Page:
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Everything you need to know about the controversy over a new translation of Amanda Gorman’s poetry.

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March 1, 2021, 1:57pm

The Associated Press has reported that Marieke Lucas Rijneveld, the Dutch poet appointed by the Dutch publisher Meulenhoff to translate Amanda Gorman’s “The Hill We Climb” and her first poetry collection into Dutch, has stepped down after criticism that a white author was selected for the task.

Rijneveld, who in 2020 became the youngest author to win the International Booker Prize, announced the decision to step down in a Twitter post on Friday. Said Rijneveld, “I am shocked by the uproar around my involvement in the dissemination of Amanda Gorman’s message, and I understand people who feel hurt by [Meulenhoff’s choice].”

Here’s how it went down: On the 23rd, spoken word poet and activist Zaire Krieger tweeted about the choice of Rijneveld as translator: “How salty on a level from one to the Dead Sea am I going to sound when I say that tons of female spoken word artists of color (Babs Gons, Lisette Maneza etc.) could have done this better?” The post gained traction with Krieger’s followers, and Meulenhoff initially responded with a statement noting Gorman and Rijneveld’s similarities: they’re young writers who’ve received international recognition, and (said Meulenhoff) Rijneveld’s focus on gender and mental health speaks to their struggle to create an inclusive society, like Gorman. (Rijneveld is nonbinary.) Said Meulenhoff, “The fact that Amanda Gorman and her team immediately responded positively to our proposal was confirmation for us that we had found the ideal translator in in Marieke Lucas Rijneveld.”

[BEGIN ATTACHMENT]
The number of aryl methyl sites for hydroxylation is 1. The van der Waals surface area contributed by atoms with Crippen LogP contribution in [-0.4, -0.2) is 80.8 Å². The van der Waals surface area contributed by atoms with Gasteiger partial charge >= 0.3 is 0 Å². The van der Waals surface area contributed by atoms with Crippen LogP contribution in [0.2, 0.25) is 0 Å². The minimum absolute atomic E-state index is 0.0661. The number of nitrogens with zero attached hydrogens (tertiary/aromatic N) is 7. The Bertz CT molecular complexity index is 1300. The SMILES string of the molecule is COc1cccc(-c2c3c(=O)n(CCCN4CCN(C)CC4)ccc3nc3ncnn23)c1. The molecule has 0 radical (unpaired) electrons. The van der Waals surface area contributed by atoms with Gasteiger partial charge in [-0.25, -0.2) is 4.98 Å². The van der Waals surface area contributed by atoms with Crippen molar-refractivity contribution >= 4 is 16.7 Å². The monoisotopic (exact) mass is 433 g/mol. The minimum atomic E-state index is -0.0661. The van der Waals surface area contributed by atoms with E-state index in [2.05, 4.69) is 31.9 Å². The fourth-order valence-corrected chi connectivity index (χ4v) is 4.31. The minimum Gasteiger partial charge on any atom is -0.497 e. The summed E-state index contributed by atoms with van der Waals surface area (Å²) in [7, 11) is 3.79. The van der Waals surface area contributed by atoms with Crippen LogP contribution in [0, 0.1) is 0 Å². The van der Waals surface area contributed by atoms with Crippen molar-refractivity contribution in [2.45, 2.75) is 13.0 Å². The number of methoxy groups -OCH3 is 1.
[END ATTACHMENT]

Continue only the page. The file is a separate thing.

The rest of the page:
In the statement, Meulenhoff also mentioned they would use sensitivity readers for the translation, which sparked further concern as it implied Rijneveld was missing the necessary context to translate Gorman’s work alone.

On the 25th the conversation came to a head when activist/journalist Janice Deul wrote an opinion piece for de Volkskrant (the Netherlands’ national daily newspaper) condemning Meulenhoff’s pick. Said Deul, “Why not choose a writer who is—just like Gorman—a spoken word artist, young, female, and unapologetically Black?” Questions were also raised about Rijneveld’s fitness as a translator, as they are not an experienced translator and have spoken self-deprecatingly about their English skills, though this was secondary to the race-based controversy. Rijneveld stepped down that day.

After Rijneveld stepped down, Meulenhoff released a new statement expressing their desire to learn from the experience. The statement also indicated Meulenhoff is looking for a team of translators to translate Gorman’s work rather than a single translator.

 

There you have it!

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